Get closer to nature and explore the awe-inspiring National Parks in Ireland.
With its rich woodlands, ancient castles and calm lakes, Ireland is ideal for avid walkers.
Wandering the Emerald Isle’s scenery is a great way to learn about the past and find unique wildlife.
Read on to discover the best 7 National Parks in Ireland…
How many National Parks are in Ireland?
There are six stunning National Parks in Ireland, all great for those seeking adventure.
Are National Parks free in Ireland?
All Ireland’s National Parks are free admission, so you can explore spectacular landscapes without the cost.
What is the biggest National Park in Ireland?
It’s Wicklow National Park covering 20,483 hectares of countryside. Read more about Wicklow in our list of National Parks below…
1) Killarney National Park
First on our list of the best National Parks in Ireland is the sprawling Killarney National Park.
The mosey hills of Killarney National Park is near the ancient town of Killarney in County Kerry. In 1932, it became Ireland’s very first National Park!
Covering 25,000 acres, this mountain range features dramatic peaks and pristine lakes.
Aside from the scenery, Killarney National Park is rich in history. Nestled near the Muckross lake is the stunning mansion, The Muckross House.
Tour the grand interior to see how its owners lived, with rooms boasting elegant décor. For prices and opening times you can visit: Muckross House & Gardens.
Visitor centre postcode: V93 HE3C
2) Gleveagh National Park
The remote Glenveagh National Park is in County Donegal.
This haunting woodland is the second largest National Park in Ireland.
Home to cascading waterfalls, rugged mountains, and the turbulent Lough Veagh.
Overlooking Lough Veagh is the imposing, Glenveagh Castle. This 19th century castle has closed but you can wander the beautiful grounds.
Enjoy a romantic stroll around the walled gardens, bursting with fruits and flowers.
Delve further into this beautiful area, with a read of our blog, Glenveagh National Park.
Visit centre postcode: F92 P993
3) Burren National Park
Head to County Clare to see the most unique National Park in Ireland, Burren National Park.
This karst landscape features huge cracks in the rocks, where you might spot caves and rivers.
Seems familiar? Burren was one of the filming locations for Harry Potter and the Deathly Hallows: Part One.
As well as exploring the fertile rock, you can absorb the views of the Atlantic Ocean and feel the sea spray on your face.
If the coastal trails are for you, then be sure to check out Your Guide to the Wild Atlantic Way.
Visitor centre postcode: V95 VX83
4) Connemara National Park
Venture to County Galway to hike the expansive Connemara National Park.
Here you can lose yourself in tall woodlands and admire panoramic views from a mountain top.
The park hosts part of the quartzite peaks of the Twelve Bens. This includes Bencullagh, Benbaun, Muckanaght, and Benbrack.
Take in the history of the area with a stop at the Neo-gothic Kylemore Abbey.
Built in 1867, this beautiful, waterside abbey was a romantic gift, so be sure to unveil its tragic past on a tour.
County Galway is home to many walks near ancient castles, so to discover more, why not read 11 Things to do in Galway?
Visitor centre postcode: H323+6Q
5) Wild Nephin National Park
Escape into the wilderness with a trip to the Wild Nephin National Park in County Mayo.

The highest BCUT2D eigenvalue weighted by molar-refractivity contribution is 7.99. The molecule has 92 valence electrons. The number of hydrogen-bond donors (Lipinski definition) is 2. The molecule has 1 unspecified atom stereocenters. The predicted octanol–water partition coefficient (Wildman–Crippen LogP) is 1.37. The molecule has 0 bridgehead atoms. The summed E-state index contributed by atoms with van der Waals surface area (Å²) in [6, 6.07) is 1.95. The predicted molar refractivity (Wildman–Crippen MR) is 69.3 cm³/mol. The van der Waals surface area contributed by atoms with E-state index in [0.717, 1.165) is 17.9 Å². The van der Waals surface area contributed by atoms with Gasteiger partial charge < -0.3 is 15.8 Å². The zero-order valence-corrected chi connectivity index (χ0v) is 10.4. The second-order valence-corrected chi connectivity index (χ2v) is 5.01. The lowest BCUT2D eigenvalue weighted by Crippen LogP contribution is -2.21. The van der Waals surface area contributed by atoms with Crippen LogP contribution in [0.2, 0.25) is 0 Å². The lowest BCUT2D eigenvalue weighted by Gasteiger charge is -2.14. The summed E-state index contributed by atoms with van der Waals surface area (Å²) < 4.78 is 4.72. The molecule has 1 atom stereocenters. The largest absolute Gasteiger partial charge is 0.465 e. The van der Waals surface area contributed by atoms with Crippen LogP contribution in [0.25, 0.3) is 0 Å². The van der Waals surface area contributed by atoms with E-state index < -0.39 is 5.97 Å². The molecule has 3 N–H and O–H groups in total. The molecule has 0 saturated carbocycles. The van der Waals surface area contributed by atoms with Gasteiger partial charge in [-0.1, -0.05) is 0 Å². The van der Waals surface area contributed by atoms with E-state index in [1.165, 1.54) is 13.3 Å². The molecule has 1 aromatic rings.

This Irish National Park is ideal for when you want to go off the grid, with Ireland’s most secluded mountain.
Wild Nephin National Park includes the Nephin Beg Mountains, which offers wide views.
Admire the uninterrupted scenery of grassy carpet and the warm tones of the red and gold bogland.
This peatland is one of Europe’s last active blanket bogs, which is vital for the environment.
Besides its beautiful landscape in the day, you can also enjoy stargazing at night.
Home to Mayo Dark Sky Park, featuring the most clear, darkest skies in Ireland, you can look up at a twinkling sky.
If you love pristine skies, then take a look at our blog, where to the see the Northern lights in Ireland.
Visitor centre postcode: F28 RX77
6) Wicklow National Park
Situated south of Dublin, this sweeping park is ideal for a family day filled with fun.
The park hosts a range of activities to suit all ages. Experience riding on a horse or mountain biking to soak in the scenery.
For those looking for water excursions, hire a kayak, sail or unwind and fish on still waters.
On your exploration, discover mountains draped in blanket bogs, colourful orchids, and birds.
To learn about the rare plants and wildlife, take part in a workshop or a lecture at the site.
The Wicklow Mountains also host the second highest waterfall in Ireland, Powerscourt Waterfall.
To feel even more inspired, make a stop at the glacial valley, Glendalough. Tour this monastic site and feel your worries lift with its beauty.
Visitor centre: A98 HC80
7) Irish National Heritage Park
Although the Irish National Heritage Park isn’t an official National Park in Ireland, it’s well worth mentioning in our list.
Perched on the banks of the River Slaney, this park transports you back in time. With over 40 hectares to roam, you can immerse yourself in over 9000 years of history.
This outdoor museum offers three guided tours, where the ancient times are brought to life in an entertaining way.
Visit a Viking home to see how they lived or admire an array of wonderful birds with a unique falconry experience.
Postcode: Y35 X313
Does Northern Ireland have any National Parks?
Northern Ireland enjoys a beautiful landscape; however, it does not have any official National Parks.
National Parks in Ireland map
Are you ready for an adventure with one of the best National Parks in Ireland? Why not book a stay at these hand-picked Irish country cottages?
Bring along your pooch too with this collection of pet-friendly holiday homes in Ireland.